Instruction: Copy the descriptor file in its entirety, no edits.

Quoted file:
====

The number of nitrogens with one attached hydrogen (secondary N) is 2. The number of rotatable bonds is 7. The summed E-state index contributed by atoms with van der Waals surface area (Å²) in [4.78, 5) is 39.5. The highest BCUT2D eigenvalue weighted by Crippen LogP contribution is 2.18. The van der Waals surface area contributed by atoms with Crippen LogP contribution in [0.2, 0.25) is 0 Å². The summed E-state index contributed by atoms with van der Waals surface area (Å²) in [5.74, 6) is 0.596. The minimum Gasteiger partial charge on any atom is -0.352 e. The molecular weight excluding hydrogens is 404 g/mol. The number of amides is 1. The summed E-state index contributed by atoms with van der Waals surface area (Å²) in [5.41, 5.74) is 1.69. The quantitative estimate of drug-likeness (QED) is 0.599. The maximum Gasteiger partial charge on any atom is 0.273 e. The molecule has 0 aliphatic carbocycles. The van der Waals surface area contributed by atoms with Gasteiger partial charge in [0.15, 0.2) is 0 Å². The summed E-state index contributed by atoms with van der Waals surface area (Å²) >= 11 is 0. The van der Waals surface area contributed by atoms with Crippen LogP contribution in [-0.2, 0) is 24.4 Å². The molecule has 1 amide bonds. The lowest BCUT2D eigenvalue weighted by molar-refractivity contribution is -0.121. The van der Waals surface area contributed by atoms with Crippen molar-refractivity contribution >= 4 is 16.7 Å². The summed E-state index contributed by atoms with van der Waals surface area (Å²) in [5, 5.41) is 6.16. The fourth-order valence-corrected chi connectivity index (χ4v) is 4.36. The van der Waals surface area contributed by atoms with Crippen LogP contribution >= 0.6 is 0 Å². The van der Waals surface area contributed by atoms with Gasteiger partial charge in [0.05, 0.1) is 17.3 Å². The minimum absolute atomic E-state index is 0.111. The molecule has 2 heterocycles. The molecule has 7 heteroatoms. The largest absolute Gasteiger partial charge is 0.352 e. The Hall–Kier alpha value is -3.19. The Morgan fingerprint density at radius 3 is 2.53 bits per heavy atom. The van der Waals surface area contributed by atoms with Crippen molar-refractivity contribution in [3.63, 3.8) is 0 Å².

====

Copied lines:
The number of nitrogens with one attached hydrogen (secondary N) is 2. The number of rotatable bonds is 7. The summed E-state index contributed by atoms with van der Waals surface area (Å²) in [4.78, 5) is 39.5. The highest BCUT2D eigenvalue weighted by Crippen LogP contribution is 2.18. The van der Waals surface area contributed by atoms with Crippen LogP contribution in [0.2, 0.25) is 0 Å². The summed E-state index contributed by atoms with van der Waals surface area (Å²) in [5.74, 6) is 0.596. The minimum Gasteiger partial charge on any atom is -0.352 e. The molecular weight excluding hydrogens is 404 g/mol. The number of amides is 1. The summed E-state index contributed by atoms with van der Waals surface area (Å²) in [5.41, 5.74) is 1.69. The quantitative estimate of drug-likeness (QED) is 0.599. The maximum Gasteiger partial charge on any atom is 0.273 e. The molecule has 0 aliphatic carbocycles. The van der Waals surface area contributed by atoms with Gasteiger partial charge in [0.15, 0.2) is 0 Å². The summed E-state index contributed by atoms with van der Waals surface area (Å²) >= 11 is 0. The van der Waals surface area contributed by atoms with Crippen LogP contribution in [-0.2, 0) is 24.4 Å². The molecule has 1 amide bonds. The lowest BCUT2D eigenvalue weighted by molar-refractivity contribution is -0.121. The van der Waals surface area contributed by atoms with Crippen molar-refractivity contribution >= 4 is 16.7 Å². The summed E-state index contributed by atoms with van der Waals surface area (Å²) in [5, 5.41) is 6.16. The fourth-order valence-corrected chi connectivity index (χ4v) is 4.36. The van der Waals surface area contributed by atoms with Crippen LogP contribution >= 0.6 is 0 Å². The van der Waals surface area contributed by atoms with Gasteiger partial charge in [0.05, 0.1) is 17.3 Å². The minimum absolute atomic E-state index is 0.111. The molecule has 2 heterocycles. The molecule has 7 heteroatoms. The largest absolute Gasteiger partial charge is 0.352 e. The Hall–Kier alpha value is -3.19. The Morgan fingerprint density at radius 3 is 2.53 bits per heavy atom. The van der Waals surface area contributed by atoms with Crippen molar-refractivity contribution in [3.63, 3.8) is 0 Å².